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International Monetary Fund (IMF) requires African countries to protect citizens from loss of funds and from the influence of digital scammers as quickly as possible.
The collapse of the FTX cryptocurrency exchange, whichprovoked the fall of bitcoin, ether and other major crypto assets, should prompt regulators to strengthen the protection of the rights of cryptocurrency owners, the IMF believes. Representatives of the international organization admit that controlling an extremely unstable and decentralized ecosystem is a difficult task for most governments. After all, they strive to find a middle ground between eliminating risks and striving to develop innovation.
According to the IMF, only a few African countriesSub-Saharan countries formally regulate the cryptocurrency industry. Six countries: Cameroon, Ethiopia, Lesotho, Sierra Leone, Tanzania and the Republic of Congo have banned cryptocurrencies, and in Zimbabwe, banks have stopped processing digital asset transactions.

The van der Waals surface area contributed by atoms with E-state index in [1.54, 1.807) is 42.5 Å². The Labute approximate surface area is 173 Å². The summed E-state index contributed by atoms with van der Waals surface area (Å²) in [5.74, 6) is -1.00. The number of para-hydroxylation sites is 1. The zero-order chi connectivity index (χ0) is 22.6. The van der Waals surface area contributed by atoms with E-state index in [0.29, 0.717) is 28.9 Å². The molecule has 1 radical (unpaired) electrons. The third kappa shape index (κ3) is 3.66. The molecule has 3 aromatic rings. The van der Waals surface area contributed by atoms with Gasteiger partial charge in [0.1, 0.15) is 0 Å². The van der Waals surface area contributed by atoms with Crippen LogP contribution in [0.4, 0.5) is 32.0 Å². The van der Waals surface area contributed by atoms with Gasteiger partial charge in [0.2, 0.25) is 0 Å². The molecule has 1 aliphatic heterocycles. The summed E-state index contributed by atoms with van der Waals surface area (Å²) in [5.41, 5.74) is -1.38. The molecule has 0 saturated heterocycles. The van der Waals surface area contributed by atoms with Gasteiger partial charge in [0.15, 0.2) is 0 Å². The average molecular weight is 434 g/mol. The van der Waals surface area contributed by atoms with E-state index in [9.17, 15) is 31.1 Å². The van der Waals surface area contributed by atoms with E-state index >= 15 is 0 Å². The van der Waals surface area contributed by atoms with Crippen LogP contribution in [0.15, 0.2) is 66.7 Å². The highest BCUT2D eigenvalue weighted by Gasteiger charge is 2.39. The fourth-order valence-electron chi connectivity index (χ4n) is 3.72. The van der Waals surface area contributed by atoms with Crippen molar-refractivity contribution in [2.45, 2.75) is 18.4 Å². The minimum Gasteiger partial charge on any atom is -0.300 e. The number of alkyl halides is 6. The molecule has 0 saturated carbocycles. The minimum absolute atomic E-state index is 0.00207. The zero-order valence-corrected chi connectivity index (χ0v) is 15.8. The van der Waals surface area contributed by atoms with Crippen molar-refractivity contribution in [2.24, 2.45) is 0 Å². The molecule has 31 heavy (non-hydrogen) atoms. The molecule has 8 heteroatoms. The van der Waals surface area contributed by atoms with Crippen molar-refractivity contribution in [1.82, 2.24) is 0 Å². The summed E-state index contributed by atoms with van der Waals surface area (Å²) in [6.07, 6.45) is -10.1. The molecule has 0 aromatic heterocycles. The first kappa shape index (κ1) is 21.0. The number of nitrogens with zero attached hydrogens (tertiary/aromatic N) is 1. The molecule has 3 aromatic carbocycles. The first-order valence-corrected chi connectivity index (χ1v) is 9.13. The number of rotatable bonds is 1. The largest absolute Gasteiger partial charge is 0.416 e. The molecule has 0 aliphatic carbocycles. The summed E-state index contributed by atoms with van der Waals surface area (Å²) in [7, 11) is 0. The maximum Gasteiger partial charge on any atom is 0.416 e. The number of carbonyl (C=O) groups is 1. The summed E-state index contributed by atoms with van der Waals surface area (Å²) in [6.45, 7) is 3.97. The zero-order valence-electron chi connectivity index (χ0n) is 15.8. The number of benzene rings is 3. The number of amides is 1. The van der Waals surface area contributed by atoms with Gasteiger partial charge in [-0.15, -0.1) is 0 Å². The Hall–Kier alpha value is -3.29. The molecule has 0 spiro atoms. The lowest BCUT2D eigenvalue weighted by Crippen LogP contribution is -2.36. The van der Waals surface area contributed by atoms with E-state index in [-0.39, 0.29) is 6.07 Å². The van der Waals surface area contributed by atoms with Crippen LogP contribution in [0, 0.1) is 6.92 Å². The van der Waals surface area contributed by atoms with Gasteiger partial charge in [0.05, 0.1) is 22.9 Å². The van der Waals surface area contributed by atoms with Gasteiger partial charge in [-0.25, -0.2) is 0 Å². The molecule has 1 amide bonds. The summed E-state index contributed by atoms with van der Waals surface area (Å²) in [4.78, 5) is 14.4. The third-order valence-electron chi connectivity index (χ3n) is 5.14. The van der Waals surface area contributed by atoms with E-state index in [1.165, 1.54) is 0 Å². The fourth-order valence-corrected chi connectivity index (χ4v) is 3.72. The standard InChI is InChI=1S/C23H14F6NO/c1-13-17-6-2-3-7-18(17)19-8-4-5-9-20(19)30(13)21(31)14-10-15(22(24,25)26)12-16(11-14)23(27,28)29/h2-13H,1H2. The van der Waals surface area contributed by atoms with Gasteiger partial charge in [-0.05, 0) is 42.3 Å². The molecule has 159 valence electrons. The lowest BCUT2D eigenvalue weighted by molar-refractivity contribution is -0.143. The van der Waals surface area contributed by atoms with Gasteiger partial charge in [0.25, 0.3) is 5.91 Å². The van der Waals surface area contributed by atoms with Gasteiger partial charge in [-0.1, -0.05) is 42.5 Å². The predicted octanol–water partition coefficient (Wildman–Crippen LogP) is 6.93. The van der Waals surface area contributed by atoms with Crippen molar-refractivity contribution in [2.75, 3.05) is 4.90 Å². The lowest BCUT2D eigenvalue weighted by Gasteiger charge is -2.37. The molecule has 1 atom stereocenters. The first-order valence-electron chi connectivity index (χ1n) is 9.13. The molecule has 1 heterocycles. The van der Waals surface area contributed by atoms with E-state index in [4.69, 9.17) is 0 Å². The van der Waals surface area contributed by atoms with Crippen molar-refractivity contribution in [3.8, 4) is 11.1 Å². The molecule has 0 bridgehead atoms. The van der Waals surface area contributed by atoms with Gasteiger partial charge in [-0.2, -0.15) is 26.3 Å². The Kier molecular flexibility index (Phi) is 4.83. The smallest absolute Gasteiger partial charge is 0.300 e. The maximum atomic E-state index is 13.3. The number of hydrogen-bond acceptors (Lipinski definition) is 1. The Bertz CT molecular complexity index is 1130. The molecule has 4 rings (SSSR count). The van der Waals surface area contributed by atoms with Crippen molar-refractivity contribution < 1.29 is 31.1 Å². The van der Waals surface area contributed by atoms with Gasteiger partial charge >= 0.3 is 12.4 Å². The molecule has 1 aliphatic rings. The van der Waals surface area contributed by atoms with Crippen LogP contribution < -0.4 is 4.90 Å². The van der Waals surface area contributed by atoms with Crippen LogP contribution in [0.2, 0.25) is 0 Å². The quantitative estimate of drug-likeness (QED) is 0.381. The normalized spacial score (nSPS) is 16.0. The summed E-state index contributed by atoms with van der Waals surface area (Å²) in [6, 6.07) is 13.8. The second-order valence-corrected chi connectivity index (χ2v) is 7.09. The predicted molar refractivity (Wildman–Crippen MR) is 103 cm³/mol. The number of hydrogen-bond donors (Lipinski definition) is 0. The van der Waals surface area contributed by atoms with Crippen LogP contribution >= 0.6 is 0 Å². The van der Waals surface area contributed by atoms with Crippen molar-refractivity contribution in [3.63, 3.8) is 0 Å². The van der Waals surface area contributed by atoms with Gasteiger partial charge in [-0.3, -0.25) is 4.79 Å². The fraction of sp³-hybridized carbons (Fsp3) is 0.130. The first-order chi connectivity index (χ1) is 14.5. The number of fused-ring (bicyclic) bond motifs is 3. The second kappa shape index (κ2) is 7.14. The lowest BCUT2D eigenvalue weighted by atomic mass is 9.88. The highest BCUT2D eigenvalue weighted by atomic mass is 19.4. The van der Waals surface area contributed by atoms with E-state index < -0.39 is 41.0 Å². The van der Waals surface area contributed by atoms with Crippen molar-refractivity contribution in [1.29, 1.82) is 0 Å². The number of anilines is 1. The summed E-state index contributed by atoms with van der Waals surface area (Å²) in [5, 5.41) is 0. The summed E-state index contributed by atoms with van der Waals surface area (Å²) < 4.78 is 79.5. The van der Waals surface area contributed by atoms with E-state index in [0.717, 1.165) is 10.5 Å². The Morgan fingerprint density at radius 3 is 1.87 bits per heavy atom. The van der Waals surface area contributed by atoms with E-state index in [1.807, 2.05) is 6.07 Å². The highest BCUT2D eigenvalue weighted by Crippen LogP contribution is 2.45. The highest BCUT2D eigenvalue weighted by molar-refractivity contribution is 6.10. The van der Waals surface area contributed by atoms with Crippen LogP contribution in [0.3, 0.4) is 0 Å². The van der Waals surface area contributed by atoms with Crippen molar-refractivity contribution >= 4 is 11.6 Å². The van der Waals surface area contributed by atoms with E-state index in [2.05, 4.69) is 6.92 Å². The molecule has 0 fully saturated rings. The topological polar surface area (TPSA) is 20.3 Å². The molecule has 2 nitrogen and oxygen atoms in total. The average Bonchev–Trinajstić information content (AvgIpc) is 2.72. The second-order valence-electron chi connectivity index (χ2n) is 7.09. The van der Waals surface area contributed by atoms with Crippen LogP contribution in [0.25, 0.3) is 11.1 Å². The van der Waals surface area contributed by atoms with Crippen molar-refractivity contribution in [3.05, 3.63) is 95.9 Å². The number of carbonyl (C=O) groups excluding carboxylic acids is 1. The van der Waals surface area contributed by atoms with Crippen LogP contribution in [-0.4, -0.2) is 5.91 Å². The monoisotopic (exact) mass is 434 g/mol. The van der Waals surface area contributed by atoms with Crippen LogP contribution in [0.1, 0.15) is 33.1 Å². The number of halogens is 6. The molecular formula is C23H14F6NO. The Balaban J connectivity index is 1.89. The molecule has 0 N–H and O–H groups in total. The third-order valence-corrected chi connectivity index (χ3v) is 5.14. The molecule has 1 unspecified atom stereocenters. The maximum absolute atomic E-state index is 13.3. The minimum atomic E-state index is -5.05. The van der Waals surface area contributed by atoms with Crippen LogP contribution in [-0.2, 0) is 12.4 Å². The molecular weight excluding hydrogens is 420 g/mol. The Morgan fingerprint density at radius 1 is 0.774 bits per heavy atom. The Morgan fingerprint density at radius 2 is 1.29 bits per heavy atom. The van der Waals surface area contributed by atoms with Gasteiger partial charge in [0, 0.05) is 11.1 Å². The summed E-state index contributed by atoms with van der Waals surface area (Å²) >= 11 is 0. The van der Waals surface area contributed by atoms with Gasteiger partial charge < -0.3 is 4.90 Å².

The authors of the publication refer to the recenta study conducted by Chainalysis, according to which Africa leads in the rate of adoption of cryptocurrencies by society. The largest number of digital asset users live in Kenya, Nigeria and South Africa. Many people use cryptocurrencies for commercial payments, but due to their excessive volatility, such assets are unsuitable as a store of value, the IMF believes. Cryptocurrencies can be used for illegal transactions and contribute to the outflow of capital from countries, which can undermine the effectiveness of monetary policy, as well as the financial and macroeconomic stability of states, international officials believe.
IMF representatives believe that the riskswill worsen if cryptocurrencies are legalized as a means of payment, as happened in the Central African Republic (CAR). As a result, the CAR is at odds with the Bank of Central African States (BEAC), which fears that legalizing cryptocurrencies could jeopardize the state budget.
The IMF did not support the Central Bank's initiativeKenya to introduce a digital Kenyan shilling over concerns that the government-owned stablecoin could displace existing digital payment solutions.